Notwithstanding this idolatrous worship of the sun, there is a sober and religious use to be made of this luminary; for being the greatest visible glory in the natural world it is selected as the brightest emblem of the Supreme Being—“The Lord God is a sun.” An object thus illustrious and useful in the regular and 197 wise economy of nature, is mentioned in the sacred volume as a metaphor fraught with truths of infinite moment, imparting wisdom to the simple, and instruction to the ignorant. He admirably represents the unity, glory, and bounty of God.

Viewing our sun in all his paramount qualities to every material object in nature, how is he eclipsed and surpassed by the Sun of Righteousness, of whose splendor, grace, and energy this is but a faint emblem, and from whom issues, in bright and gentle beams, all the light, life, joy, and hope received and enjoyed in the Christian world. The one is the most magnificent creature among the vast variety of objects which surround us, but the other is the source of all that is excellent, attractive, and beneficial, in the whole range of material causes and effects, as well as in the nature, extent, and perpetuity of the kingdom of grace. The material sun runs its course from day to day, with unwearied regularity, activity, and ardor, and thus completes its circuit according to its original destination. And did not our adorable Saviour also finish the great career of our redemption, after he held performed all those miracles, and published his own everlasting gospel, which are the sublime and interesting themes of the sacred writers, by offering himself on the consecrated altar a sacrifice for the sins of mankind? The former diffuses light, vitality, vegetation, and felicity through the whole mass of animated nature in our planetary system. And does not the other likewise dissipate the ignorance which darkens the intellectual regions, enlighten our minds in all saving knowledge, and produce in the human heart every grace and virtue?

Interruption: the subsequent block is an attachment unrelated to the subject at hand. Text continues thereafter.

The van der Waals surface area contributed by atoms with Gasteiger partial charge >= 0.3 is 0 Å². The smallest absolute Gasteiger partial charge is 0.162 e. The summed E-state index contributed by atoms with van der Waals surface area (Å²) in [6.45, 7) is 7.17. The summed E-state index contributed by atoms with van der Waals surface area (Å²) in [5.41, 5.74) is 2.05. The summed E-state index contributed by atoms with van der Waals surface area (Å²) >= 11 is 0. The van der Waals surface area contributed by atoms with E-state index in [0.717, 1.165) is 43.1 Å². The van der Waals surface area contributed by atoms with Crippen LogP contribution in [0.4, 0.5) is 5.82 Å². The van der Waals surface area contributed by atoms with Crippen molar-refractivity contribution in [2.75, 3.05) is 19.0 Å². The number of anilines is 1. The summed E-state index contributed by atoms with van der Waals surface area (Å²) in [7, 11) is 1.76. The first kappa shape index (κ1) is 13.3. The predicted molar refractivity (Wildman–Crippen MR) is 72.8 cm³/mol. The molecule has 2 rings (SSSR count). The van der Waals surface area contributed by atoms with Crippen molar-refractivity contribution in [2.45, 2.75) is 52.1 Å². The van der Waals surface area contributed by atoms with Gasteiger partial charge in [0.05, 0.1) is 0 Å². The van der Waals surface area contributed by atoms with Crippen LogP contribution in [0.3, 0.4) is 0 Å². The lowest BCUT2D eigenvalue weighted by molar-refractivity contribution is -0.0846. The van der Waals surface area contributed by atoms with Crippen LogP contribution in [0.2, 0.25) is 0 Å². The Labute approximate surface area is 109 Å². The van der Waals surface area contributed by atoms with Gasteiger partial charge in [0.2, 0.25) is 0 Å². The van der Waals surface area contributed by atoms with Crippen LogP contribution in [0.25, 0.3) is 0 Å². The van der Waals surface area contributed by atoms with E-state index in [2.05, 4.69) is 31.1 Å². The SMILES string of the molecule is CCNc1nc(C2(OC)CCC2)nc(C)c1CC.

Were our natural sun to withdraw his beams, or absent himself from the centre of our system for any given time, the planets would start out of their orbits; darkness, black as night, would instantly spread itself over the whole mass, and “chaos come again.” And if the glorious Luminary of the moral world were to hide his face behind a thick cloud of gathering vengeance and judicial desertion, this would introduce into the soul alarming fears and tumultuous passions, which would exist in a state of opposition and conflict. Those who have been brought out of the darkness of ignorance, wickedness and misery, into the light of knowledge, holiness and happiness, by Christ, who is the light of the world, should be careful to walk in the light of his countenance all the days of their life. Does not the earth return the fructifying warmth of the sun, and all his genial effects, in a profusion of verdure, foliage, and flowers? Do not all the irrational tribes joyfully greet his rising every morning, and bask in his presence through the day with great delight? All the orbs which revolve round him, and are preserved and cherished in their respective spheres by his ministry, pay him perpetual homage by maintaining invariable harmony and order. And being thus taught by natural objects, what is due for the reception of so many mercies, surely it is an unquestionable 198 duty that we guard against every thing which would prevent us doing the will of our best benefactor.

Christian believers, rich in the bloom of holiness, and ripening for the harvest of glory, are said to be “clothed with the sun.” It is the gracious promise, on which all their hopes and wishes confidently rely, that the “righteous shall” ultimately “shine as the sun in the kingdom of their Father.”120 Thus it is written, “The path of the just is as the shining light, that shines more and more unto the perfect day.” In the path of the just there is a progress from a less to a greater light: it does not only grow clearer, but increases in clearness till it is light in perfection; advancing from the break of day to the sun rising, and then to the brightness of noon-day.

Jesus, let all thy lovers shine,

illustrious as the sun,

And bright with borrow’d rays divine,

Their glorious circuit run.

Beyond the reach of mortals, spread

Their light where’er they go;

And heavenly influences shed,

On all the world below.

As giants, may they run their race,

Exulting in their might:

As burning luminaries, chase

The gloom of hellish night.

As the bright Sun of Righteousness,

Their healing wings display;

And let their lustre still increase

Unto the perfect day.”

Section II.The Moon.

Names — Dimensions — Motions — Seasons — Phases — Harvest Moon — Moon’s Surface — Aërial Stones — Eclipses — Moonlight — Epithets — Religious Improvement.

The moon is called a great light, but less than the sun. Moses does not here speak philosophically, according to her bulk, but to the proportion of light she affords us, which is more than all the planets in the solar system and all the fixed stars put together.

“He smooth’d the rough-cast moon’s imperfect mould,

And comb’d her beamy locks with sacred gold;